Microsoft Enlists eSIM, Windows 10 on ARM for 'Always Connected PCs'

Microsoft and its hardware partners are working on Windows 10-powered PCs featuring eSIM connectivity, some packing ARM processors.

Windows 10

Full-fledged Windows on ARM-based hardware took a major step closer to reality this week. During the Computex 2017 tradeshow in Taipei, Microsoft officially announced the impending release of so-called "Always Connected PCs" featuring eSIM technolgy, some of which will be powered by Snapdragon 835 processors from Qualcomm.

Echoing the software giant's relatively new "cloud-first" ethos, Microsoft envisions a new breed of Windows PCs that enable users to remain continually connected to the cloud. Characterized by all-day battery life and always-on internet access courtesy of eSIM and gigabit LTE technologies, Always Connected PCs can help bridge the gap between traditional PCs and cellular-connected smartphones and tablets, allowing users to access their cloud applications and services without hunting for a WiFi network.

The connectivity piece will be provided by eSIM, an evolution of the subscriber identity module, or SIM. eSIM technology essentially dispenses with the "card" part of SIM cards, typically found in smartphones and cellular-enabled tablets, allowing electronics manufacturers to embed SIM circuitry directly into their devices.

Microsoft is working with Intel and Qualcomm, along with mobile operators, to provide eSIM connectivity on upcoming Always Connected PCs, announced Peter Han, vice president of Partner Devices and Solutions at Microsoft.

ASUS, HP, Huawei, Lenovo, VAIO and Xiaomi will be shipping Windows 10 Always Connected PCs with Intel x86 processors and built-in eSIM circuitry. ASUS, HP and Lenovo will offer versions powered by the ARM-based Qualcomm Snapdragon 835 chipset.

Although it's not the first time Microsoft has come up a version of the Windows operating system for ARM processors, Microsoft's latest efforts mark a big departure for the company. Buyers largely avoided the ARM-compatible Windows RT operating system, which shipped with Microsoft's ill-fated Surface RT tablet, due to its inability to run the massive library of x86 software that the Windows ecosystem has amassed over the years.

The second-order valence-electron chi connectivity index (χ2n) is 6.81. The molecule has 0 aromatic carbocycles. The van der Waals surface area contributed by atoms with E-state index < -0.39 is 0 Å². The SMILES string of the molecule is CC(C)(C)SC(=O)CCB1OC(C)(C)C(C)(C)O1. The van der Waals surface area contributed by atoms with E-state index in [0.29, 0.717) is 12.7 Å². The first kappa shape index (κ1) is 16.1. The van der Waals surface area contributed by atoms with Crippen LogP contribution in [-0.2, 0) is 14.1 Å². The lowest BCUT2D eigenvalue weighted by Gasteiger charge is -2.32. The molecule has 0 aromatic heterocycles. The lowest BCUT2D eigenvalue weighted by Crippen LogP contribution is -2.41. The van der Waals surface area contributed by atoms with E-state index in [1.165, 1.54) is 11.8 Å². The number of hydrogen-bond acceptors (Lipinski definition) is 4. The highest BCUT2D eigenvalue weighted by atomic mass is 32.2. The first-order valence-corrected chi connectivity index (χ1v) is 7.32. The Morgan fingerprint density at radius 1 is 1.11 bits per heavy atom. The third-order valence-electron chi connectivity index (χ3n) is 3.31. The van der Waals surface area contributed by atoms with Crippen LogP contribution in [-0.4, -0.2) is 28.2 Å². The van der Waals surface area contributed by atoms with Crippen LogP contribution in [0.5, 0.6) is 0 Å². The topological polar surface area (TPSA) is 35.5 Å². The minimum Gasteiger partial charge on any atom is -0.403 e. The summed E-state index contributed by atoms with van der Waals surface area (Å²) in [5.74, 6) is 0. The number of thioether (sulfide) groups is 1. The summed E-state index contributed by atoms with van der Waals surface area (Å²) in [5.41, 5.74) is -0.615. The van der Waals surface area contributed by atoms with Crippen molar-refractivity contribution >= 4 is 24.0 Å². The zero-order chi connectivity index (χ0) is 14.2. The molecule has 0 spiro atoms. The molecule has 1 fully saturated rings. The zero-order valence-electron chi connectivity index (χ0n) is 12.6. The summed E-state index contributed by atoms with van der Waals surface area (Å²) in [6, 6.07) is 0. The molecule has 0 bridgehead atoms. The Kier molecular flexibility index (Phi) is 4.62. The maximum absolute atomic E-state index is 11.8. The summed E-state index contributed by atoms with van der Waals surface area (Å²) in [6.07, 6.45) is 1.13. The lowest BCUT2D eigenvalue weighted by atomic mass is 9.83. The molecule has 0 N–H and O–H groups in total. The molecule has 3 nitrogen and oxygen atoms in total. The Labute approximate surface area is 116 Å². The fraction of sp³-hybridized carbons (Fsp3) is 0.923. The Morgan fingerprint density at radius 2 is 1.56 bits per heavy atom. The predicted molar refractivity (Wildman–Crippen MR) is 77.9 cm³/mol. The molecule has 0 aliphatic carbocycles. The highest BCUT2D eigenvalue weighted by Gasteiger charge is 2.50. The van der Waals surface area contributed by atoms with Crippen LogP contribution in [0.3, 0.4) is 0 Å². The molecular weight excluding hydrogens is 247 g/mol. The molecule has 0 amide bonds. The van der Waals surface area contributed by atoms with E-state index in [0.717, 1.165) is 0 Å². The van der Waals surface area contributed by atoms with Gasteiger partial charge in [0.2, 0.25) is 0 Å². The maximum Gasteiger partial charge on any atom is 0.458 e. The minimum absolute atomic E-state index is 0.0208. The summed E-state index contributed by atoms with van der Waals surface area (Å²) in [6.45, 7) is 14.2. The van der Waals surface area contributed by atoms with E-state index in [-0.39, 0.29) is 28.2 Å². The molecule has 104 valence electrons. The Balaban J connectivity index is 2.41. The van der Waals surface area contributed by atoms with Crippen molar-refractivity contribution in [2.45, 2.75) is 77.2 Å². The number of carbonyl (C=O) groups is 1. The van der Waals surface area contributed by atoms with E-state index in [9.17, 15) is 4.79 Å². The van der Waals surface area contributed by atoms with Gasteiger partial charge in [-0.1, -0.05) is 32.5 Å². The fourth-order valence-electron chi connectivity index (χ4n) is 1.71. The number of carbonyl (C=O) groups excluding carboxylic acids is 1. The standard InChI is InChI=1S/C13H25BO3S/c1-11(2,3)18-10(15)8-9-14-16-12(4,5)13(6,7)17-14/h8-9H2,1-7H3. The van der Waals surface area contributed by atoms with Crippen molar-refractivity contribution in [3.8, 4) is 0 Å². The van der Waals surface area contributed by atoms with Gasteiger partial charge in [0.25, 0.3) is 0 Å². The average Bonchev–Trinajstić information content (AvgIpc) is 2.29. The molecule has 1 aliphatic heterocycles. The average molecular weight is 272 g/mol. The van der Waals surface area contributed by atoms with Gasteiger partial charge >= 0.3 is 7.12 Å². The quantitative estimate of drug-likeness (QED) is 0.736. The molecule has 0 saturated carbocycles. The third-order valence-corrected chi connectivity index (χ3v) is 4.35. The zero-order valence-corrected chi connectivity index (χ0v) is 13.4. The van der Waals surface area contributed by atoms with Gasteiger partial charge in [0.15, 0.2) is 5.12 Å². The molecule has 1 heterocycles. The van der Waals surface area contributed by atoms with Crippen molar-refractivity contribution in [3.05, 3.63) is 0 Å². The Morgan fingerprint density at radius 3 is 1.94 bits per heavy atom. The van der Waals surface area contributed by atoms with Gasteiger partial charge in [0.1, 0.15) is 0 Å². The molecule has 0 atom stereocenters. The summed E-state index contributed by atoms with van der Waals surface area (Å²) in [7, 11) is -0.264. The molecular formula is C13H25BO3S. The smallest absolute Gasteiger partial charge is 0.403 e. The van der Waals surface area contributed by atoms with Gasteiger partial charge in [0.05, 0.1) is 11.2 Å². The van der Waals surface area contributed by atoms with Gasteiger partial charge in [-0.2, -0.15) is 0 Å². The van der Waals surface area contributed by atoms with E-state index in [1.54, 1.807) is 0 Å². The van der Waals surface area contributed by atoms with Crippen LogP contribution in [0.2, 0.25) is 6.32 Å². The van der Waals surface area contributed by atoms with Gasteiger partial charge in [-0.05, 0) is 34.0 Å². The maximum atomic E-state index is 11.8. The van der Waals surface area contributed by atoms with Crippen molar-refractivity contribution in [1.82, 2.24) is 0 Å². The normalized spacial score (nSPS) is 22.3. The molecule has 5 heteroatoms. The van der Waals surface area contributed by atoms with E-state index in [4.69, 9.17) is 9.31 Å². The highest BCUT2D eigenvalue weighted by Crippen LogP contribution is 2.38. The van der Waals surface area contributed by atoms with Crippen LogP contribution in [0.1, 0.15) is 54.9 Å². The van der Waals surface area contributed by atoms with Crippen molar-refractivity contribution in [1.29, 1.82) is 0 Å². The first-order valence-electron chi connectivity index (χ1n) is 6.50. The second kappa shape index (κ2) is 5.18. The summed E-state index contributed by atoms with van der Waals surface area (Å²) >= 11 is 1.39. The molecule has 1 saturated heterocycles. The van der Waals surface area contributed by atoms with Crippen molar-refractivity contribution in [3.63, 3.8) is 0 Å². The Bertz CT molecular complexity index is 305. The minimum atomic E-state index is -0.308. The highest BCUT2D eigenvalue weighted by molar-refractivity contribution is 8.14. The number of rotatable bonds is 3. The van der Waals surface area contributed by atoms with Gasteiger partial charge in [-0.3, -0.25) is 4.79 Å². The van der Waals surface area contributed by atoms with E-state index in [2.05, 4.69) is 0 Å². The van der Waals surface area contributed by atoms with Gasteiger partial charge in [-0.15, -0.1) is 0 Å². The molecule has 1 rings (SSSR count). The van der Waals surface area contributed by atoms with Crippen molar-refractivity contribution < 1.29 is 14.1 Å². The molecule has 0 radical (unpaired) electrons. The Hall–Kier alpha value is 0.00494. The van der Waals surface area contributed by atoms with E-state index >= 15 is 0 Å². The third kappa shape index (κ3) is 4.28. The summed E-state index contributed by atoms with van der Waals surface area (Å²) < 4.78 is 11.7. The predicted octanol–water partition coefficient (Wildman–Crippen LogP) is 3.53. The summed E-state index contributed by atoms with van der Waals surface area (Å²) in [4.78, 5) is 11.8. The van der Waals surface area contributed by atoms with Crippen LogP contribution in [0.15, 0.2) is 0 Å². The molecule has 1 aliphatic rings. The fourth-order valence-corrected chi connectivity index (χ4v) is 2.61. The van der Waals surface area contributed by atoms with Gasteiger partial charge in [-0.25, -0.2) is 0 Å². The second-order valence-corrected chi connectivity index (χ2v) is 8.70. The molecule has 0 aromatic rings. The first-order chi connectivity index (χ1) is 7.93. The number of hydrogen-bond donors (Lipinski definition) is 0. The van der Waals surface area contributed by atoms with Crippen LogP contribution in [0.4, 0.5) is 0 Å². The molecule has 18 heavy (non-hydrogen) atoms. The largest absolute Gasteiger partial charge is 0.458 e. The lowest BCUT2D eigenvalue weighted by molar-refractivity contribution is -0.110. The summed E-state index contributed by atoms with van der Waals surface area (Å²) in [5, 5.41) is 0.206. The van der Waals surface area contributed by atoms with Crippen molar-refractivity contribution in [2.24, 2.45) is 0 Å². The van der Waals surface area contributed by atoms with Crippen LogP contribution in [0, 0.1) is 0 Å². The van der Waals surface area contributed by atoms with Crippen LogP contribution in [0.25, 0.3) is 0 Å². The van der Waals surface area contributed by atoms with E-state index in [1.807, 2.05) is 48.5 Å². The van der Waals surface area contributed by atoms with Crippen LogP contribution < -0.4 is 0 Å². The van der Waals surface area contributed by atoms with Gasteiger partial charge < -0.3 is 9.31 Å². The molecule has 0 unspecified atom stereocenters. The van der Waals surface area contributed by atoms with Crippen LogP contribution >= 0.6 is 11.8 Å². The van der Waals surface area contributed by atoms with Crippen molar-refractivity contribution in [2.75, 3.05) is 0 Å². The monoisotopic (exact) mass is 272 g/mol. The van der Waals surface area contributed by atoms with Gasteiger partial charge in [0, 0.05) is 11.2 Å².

Things are different this time. During last fall's WinHEC 2016 conference in Shenzhen, China, Microsoft officially announced that Windows was coming to ARM-based PCs.

"For the first time ever, our customers will be able to experience the Windows they know with all the apps, peripherals and enterprise capabilities they require, on a truly mobile, power efficient, always-connected cellular PC," said Terry Myerson, executive vice president of Microsoft's Windows and Devices Group, in a Dec. 7, 2016 announcement. He added that PC makers "will be able to build a range of new Qualcomm Snapdragon-powered Windows 10 PCs that run x86 Win32 and universal Windows apps including" mainstays like Office and Photoshop.

Those PCs may show up later this year. During an earnings call in April, Qualcomm CEO Steve Mollenkopf let slip that Windows 10 mobile PCs running on the company's Snapdragon 835 chip were set to arrive in the fourth quarter of 2017.

Microsoft and Qualcomm have also successfully ported Windows Server to the latter's 64-bit ARM-based (ARM64) Centriq 2400 server chip. However, the company has no plans to commercializing the operating system for ARM64 systems.

Pedro Hernandez

Pedro Hernandez

Pedro Hernandez is a contributor to eWEEK and the IT Business Edge Network, the network for technology professionals. Previously, he served as a managing editor for the network of...